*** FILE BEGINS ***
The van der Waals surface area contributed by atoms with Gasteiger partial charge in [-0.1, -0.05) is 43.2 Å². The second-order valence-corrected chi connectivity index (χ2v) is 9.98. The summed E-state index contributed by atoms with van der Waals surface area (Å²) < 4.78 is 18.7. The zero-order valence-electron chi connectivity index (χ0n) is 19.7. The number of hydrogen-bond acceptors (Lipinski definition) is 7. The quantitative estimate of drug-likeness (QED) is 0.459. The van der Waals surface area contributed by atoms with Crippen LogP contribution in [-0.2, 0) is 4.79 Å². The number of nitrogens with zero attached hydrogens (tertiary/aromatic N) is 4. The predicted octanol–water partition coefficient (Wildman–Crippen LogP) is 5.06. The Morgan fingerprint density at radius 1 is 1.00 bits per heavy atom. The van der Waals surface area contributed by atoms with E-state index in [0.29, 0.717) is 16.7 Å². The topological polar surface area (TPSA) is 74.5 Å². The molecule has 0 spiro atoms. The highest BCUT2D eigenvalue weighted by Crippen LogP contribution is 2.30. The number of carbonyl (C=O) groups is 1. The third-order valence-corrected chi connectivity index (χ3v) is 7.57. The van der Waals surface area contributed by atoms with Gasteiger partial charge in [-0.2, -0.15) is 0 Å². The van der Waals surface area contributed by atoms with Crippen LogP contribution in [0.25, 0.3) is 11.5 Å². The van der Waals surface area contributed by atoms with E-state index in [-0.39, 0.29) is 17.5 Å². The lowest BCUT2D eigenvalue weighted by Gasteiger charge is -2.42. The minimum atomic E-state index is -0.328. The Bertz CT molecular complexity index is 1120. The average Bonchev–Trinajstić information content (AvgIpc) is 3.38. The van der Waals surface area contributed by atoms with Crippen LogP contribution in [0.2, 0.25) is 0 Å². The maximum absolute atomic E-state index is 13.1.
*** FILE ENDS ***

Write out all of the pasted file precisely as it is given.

The van der Waals surface area contributed by atoms with Gasteiger partial charge in [-0.1, -0.05) is 43.2 Å². The second-order valence-corrected chi connectivity index (χ2v) is 9.98. The summed E-state index contributed by atoms with van der Waals surface area (Å²) < 4.78 is 18.7. The zero-order valence-electron chi connectivity index (χ0n) is 19.7. The number of hydrogen-bond acceptors (Lipinski definition) is 7. The quantitative estimate of drug-likeness (QED) is 0.459. The van der Waals surface area contributed by atoms with Crippen LogP contribution in [-0.2, 0) is 4.79 Å². The number of nitrogens with zero attached hydrogens (tertiary/aromatic N) is 4. The predicted octanol–water partition coefficient (Wildman–Crippen LogP) is 5.06. The Morgan fingerprint density at radius 1 is 1.00 bits per heavy atom. The van der Waals surface area contributed by atoms with E-state index in [0.29, 0.717) is 16.7 Å². The topological polar surface area (TPSA) is 74.5 Å². The molecule has 0 spiro atoms. The highest BCUT2D eigenvalue weighted by Crippen LogP contribution is 2.30. The number of carbonyl (C=O) groups is 1. The third-order valence-corrected chi connectivity index (χ3v) is 7.57. The van der Waals surface area contributed by atoms with Gasteiger partial charge in [-0.2, -0.15) is 0 Å². The van der Waals surface area contributed by atoms with Crippen LogP contribution in [0.25, 0.3) is 11.5 Å². The van der Waals surface area contributed by atoms with E-state index in [-0.39, 0.29) is 17.5 Å². The lowest BCUT2D eigenvalue weighted by Gasteiger charge is -2.42. The minimum atomic E-state index is -0.328. The Bertz CT molecular complexity index is 1120. The average Bonchev–Trinajstić information content (AvgIpc) is 3.38. The van der Waals surface area contributed by atoms with Crippen LogP contribution in [0.2, 0.25) is 0 Å². The maximum absolute atomic E-state index is 13.1.